Being green and the madness of crowds

Being green isn't easy and irrational beliefs about the health effects of wind farms just makes it that much harder

"It's not easy being green."

— Kermit the Frog

What's true for Kermit apparently translates to our business. Some time ago I had a call with a company that ran data centers they claimed were "green." Their argument for their greenness was they purchased power with green credits, which meant they paid a premium for electricity to fund alternative energy programs. Along with that they had a car park full of solar cells.

I replied that this was great but what about the big picture? What was the total cost of producing, maintaining and disposing of their solar cells and all of the other "green" data center hardware? Were they on the right side of the balance sheet for the long term rather than the short term? This line of questioning seemed to annoy them and our call was rather shorter than I had expected.

[ IN THE NEWS: EBay develops 'miles per gallon' metric for data centers ]

The resistance to being rationally green cuts both ways: People will find arguments why their attempts to be green are good when, in reality, they aren't, while other people will just as often find bizarre arguments why a given green technology is a bad idea.

As an example of the latter have you ever heard of wind farm sickness? No? Well neither had I until I stumbled across reports that discussed a paper published in the American Psychological Association's PsycNET titled "Can Expectations Produce Symptoms From Infrasound Associated With Wind Turbines?" by Fiona Crichton et al. The abstract says it all:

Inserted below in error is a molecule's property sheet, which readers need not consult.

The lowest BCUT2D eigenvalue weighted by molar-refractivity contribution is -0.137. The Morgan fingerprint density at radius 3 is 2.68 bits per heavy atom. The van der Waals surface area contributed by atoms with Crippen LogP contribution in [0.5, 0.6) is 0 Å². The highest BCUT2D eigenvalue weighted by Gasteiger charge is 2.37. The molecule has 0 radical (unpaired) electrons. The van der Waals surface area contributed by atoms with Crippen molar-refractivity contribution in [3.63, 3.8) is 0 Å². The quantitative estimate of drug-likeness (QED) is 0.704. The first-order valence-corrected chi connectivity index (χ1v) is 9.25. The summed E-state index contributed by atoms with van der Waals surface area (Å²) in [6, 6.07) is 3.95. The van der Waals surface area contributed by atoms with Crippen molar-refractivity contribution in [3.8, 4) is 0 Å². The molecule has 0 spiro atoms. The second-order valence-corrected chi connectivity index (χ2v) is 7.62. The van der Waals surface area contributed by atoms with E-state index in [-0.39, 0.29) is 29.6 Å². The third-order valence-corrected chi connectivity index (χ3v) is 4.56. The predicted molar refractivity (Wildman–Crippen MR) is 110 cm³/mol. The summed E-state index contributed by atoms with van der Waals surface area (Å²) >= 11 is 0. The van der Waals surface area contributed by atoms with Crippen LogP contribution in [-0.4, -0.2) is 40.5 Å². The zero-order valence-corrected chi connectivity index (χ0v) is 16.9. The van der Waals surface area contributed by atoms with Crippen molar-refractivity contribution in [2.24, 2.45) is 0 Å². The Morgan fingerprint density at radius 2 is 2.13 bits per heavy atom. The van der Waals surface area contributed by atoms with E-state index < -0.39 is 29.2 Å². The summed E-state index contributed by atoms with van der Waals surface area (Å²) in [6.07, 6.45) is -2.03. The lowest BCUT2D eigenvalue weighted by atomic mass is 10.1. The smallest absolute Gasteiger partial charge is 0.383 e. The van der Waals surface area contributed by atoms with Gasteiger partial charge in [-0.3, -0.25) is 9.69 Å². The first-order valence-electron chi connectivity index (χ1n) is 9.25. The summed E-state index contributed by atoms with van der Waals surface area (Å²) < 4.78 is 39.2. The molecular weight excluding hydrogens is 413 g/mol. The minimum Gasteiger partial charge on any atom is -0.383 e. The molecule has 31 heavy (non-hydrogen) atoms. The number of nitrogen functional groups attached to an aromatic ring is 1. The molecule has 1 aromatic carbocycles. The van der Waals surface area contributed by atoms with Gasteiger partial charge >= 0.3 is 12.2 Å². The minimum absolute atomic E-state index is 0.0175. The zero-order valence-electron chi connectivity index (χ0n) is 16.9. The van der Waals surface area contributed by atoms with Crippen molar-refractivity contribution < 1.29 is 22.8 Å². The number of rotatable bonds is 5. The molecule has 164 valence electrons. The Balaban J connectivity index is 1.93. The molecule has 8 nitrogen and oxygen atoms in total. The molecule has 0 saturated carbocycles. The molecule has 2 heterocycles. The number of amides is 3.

The development of new wind farms in many parts of the world has been thwarted by public concern that subaudible sound (infrasound) generated by wind turbines causes adverse health effects. Although the scientific evidence does not support a direct pathophysiological link between infrasound and health complaints, there is a body of lay information suggesting a link between infrasound exposure and health effects.

Sounds worrisome, right? Well, in Australia reports of wind farm sickness have been circulating since the mid-'90s and you probably won't be surprised to learn that like so many similar #firstworldproblems it turns out that wind farm sickness is a "nocebo" ... the opposite of a placebo. A placebo actually does nothing but causes people to feel better while a nocebo is the reverse, that is, it actually does nothing but makes people feel worse. The study concludes:

Healthy volunteers, when given information about the expected physiological effect of infrasound, reported symptoms that aligned with that information, during exposure to both infrasound and sham infrasound. Symptom expectations were created by viewing information readily available on the Internet, indicating the potential for symptom expectations to be created outside of the laboratory, in real world settings. Results suggest psychological expectations could explain the link between wind turbine exposure and health complaints.

The conclusion of another study by a group at The University of Sydney into similar symptoms reported by people living near wind farms in rural Australia concluded:

In view of scientific consensus that the evidence for wind turbine noise and infrasound causing health problems is poor, the reported spatio-temporal variations in complaints are consistent with psychogenic hypotheses that health problems arising are 'communicated diseases' with nocebo effects likely to play an important role in the aetiology of complaints.